The concept of inequality is vast and complex. Sociologists share multiple perspectives – one principle linking with another; others standing on their own. Karl Marx saw inequality in terms of the ownership of wealth and the control of material possessions, which are also manifested in ideological perceptions. An assessment of Marx states the view as simple as it does not consider all of the other forms of inequality found in society. Max Weber debated Mark’s views on social inequality. Inequality is more intricate than what Marx described, said Weber. He defined power as being the ability to persuade others to do their will and further claimed that it had numerous sources such as ownership of assets, social status, physical strength and education. On the other hand, sociologists Kingsley Davis and Wilbert Moore believed that an uneven allocation of society’s rewards is essential to encourage people and reflect its importance, because that is how a society should be shaped.
The term social inequality describes a condition in which members of a society have different amounts of wealth, prestige, or power. Some degree of social inequality is found in every society. When a system of social inequality is based on a hierarchy of groups, sociologists refer to it as stratification: a structured ranking of entire groups of people that perpetuates unequal economic rewards and power in a society. Ascribed status is a social position assigned to a person without regard for that person’s characteristics, for example, being a Queen is an ascribed status, as is being a female. By contrast, achieved status is a social position attained by a person largely through his or her own effort. This can be positive or negative so a person can be an ex-prisoner or a judge. These are achieved statuses.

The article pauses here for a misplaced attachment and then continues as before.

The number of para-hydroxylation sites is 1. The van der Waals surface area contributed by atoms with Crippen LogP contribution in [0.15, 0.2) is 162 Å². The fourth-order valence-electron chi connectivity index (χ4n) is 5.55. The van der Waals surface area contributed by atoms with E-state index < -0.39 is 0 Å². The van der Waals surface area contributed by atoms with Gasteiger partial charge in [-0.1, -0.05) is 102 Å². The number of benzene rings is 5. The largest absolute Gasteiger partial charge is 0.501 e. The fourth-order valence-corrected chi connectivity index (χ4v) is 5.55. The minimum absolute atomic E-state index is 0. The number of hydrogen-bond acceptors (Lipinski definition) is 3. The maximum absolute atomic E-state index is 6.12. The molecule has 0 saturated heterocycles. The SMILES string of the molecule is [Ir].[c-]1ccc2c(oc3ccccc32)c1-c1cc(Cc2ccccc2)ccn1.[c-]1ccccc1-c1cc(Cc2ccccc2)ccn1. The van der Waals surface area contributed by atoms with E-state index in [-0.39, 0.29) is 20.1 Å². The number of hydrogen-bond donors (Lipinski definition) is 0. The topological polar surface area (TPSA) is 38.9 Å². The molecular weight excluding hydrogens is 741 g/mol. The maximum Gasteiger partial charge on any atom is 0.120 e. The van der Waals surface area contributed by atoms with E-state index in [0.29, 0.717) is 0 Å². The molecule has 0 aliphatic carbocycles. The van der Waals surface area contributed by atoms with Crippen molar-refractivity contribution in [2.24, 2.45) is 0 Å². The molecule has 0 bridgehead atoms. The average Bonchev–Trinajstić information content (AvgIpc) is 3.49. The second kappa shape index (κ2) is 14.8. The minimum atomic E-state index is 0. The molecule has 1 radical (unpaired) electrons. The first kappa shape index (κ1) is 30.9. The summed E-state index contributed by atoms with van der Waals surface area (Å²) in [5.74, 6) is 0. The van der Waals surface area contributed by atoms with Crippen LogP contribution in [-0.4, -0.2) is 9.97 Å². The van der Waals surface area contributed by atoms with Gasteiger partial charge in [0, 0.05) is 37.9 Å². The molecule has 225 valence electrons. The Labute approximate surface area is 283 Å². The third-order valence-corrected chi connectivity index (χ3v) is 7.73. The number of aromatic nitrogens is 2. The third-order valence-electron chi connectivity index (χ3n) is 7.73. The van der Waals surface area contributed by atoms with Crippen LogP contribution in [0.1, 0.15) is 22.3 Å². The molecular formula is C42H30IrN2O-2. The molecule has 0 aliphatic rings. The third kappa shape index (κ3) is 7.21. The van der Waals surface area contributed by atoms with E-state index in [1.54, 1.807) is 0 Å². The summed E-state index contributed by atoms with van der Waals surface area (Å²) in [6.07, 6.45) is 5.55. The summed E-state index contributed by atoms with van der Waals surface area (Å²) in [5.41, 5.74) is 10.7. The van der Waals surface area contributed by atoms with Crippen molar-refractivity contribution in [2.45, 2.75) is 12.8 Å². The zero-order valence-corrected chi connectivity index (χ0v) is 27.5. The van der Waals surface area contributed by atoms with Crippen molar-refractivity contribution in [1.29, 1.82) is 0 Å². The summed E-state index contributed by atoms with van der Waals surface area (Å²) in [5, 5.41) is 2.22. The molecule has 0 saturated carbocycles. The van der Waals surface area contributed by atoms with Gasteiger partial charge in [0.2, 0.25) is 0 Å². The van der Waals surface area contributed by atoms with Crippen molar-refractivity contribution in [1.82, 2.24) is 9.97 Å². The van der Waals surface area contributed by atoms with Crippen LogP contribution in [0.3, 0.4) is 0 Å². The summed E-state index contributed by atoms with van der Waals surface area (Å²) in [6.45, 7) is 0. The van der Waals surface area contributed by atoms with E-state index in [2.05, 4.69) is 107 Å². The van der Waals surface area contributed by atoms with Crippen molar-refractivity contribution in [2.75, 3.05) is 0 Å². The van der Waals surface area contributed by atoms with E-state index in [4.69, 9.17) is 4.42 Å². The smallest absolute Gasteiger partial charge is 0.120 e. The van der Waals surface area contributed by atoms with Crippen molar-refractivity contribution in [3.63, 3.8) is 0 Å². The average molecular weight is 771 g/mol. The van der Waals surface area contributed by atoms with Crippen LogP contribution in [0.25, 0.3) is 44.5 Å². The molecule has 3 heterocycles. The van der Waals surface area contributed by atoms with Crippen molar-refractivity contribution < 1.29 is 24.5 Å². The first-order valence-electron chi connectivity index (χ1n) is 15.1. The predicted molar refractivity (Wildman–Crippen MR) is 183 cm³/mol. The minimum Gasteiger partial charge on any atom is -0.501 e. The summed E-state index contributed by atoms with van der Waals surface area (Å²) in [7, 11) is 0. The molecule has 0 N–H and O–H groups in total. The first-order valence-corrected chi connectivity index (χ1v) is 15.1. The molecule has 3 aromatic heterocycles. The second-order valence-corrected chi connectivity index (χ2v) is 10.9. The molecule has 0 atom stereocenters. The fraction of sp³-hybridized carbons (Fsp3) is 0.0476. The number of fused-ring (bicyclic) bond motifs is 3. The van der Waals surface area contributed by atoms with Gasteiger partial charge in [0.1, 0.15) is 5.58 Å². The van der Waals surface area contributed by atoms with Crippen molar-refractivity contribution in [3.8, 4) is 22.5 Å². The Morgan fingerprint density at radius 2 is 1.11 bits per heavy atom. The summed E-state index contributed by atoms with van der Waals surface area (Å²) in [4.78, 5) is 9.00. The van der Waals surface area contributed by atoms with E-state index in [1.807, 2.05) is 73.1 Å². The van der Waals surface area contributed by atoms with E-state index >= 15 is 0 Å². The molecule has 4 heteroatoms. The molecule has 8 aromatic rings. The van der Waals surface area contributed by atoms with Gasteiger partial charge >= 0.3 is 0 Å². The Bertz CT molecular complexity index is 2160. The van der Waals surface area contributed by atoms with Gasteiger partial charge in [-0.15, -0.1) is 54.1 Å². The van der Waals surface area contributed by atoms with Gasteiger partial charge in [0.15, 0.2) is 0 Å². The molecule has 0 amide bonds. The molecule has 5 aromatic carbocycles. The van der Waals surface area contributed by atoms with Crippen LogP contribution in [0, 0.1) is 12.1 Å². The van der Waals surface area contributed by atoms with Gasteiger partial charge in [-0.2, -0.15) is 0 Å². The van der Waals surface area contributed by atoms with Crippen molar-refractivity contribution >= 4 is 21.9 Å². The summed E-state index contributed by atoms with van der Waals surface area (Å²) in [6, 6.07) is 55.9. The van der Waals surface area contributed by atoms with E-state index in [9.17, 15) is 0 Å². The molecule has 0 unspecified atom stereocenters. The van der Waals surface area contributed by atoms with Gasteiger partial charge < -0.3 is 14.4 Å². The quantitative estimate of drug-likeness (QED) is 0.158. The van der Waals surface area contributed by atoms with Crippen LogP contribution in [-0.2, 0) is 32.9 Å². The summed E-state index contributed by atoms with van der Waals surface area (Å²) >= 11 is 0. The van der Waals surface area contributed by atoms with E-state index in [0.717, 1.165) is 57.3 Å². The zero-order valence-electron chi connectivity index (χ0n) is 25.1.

Individuals are affected more or less by social inequality because of numerous reasons, including their gender, economic position, religion, ethnicity, race, and even sexuality. People also live in areas which differ by culture, economic resources, and potentials. Together, an individual’s self attributes and how they are deduced, along with family background, and the political, social and economic frameworks in which they inhabit shape their specific attitudes, course of life, and their chances for civilized and suitable lifestyles.
KARL MARX ON SOCIAL INEQUALITY: THE MARXIST IDEOLOGY